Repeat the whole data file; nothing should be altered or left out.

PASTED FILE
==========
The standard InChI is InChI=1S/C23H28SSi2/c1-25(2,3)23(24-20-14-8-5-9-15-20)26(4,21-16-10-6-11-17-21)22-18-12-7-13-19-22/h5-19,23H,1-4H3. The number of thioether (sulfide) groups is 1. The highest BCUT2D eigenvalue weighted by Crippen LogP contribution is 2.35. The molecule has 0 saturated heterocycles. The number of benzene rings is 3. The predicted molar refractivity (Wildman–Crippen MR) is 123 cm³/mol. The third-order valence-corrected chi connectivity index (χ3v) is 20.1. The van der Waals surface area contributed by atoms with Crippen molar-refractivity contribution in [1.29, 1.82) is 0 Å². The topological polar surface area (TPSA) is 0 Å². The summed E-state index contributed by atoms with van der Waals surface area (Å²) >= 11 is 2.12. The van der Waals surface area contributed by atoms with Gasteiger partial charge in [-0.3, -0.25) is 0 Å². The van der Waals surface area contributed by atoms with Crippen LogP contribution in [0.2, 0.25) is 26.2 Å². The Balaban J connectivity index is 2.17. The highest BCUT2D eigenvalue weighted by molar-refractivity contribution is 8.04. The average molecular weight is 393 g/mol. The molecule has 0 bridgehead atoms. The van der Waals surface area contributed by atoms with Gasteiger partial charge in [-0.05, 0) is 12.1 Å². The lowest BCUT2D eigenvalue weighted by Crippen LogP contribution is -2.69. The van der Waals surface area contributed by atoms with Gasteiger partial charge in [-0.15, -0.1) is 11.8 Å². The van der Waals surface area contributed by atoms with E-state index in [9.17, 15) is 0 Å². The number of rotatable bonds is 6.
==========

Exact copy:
The standard InChI is InChI=1S/C23H28SSi2/c1-25(2,3)23(24-20-14-8-5-9-15-20)26(4,21-16-10-6-11-17-21)22-18-12-7-13-19-22/h5-19,23H,1-4H3. The number of thioether (sulfide) groups is 1. The highest BCUT2D eigenvalue weighted by Crippen LogP contribution is 2.35. The molecule has 0 saturated heterocycles. The number of benzene rings is 3. The predicted molar refractivity (Wildman–Crippen MR) is 123 cm³/mol. The third-order valence-corrected chi connectivity index (χ3v) is 20.1. The van der Waals surface area contributed by atoms with Crippen molar-refractivity contribution in [1.29, 1.82) is 0 Å². The topological polar surface area (TPSA) is 0 Å². The summed E-state index contributed by atoms with van der Waals surface area (Å²) >= 11 is 2.12. The van der Waals surface area contributed by atoms with Gasteiger partial charge in [-0.3, -0.25) is 0 Å². The van der Waals surface area contributed by atoms with Crippen LogP contribution in [0.2, 0.25) is 26.2 Å². The Balaban J connectivity index is 2.17. The highest BCUT2D eigenvalue weighted by molar-refractivity contribution is 8.04. The average molecular weight is 393 g/mol. The molecule has 0 bridgehead atoms. The van der Waals surface area contributed by atoms with Gasteiger partial charge in [-0.05, 0) is 12.1 Å². The lowest BCUT2D eigenvalue weighted by Crippen LogP contribution is -2.69. The van der Waals surface area contributed by atoms with Gasteiger partial charge in [-0.15, -0.1) is 11.8 Å². The van der Waals surface area contributed by atoms with E-state index in [9.17, 15) is 0 Å². The number of rotatable bonds is 6.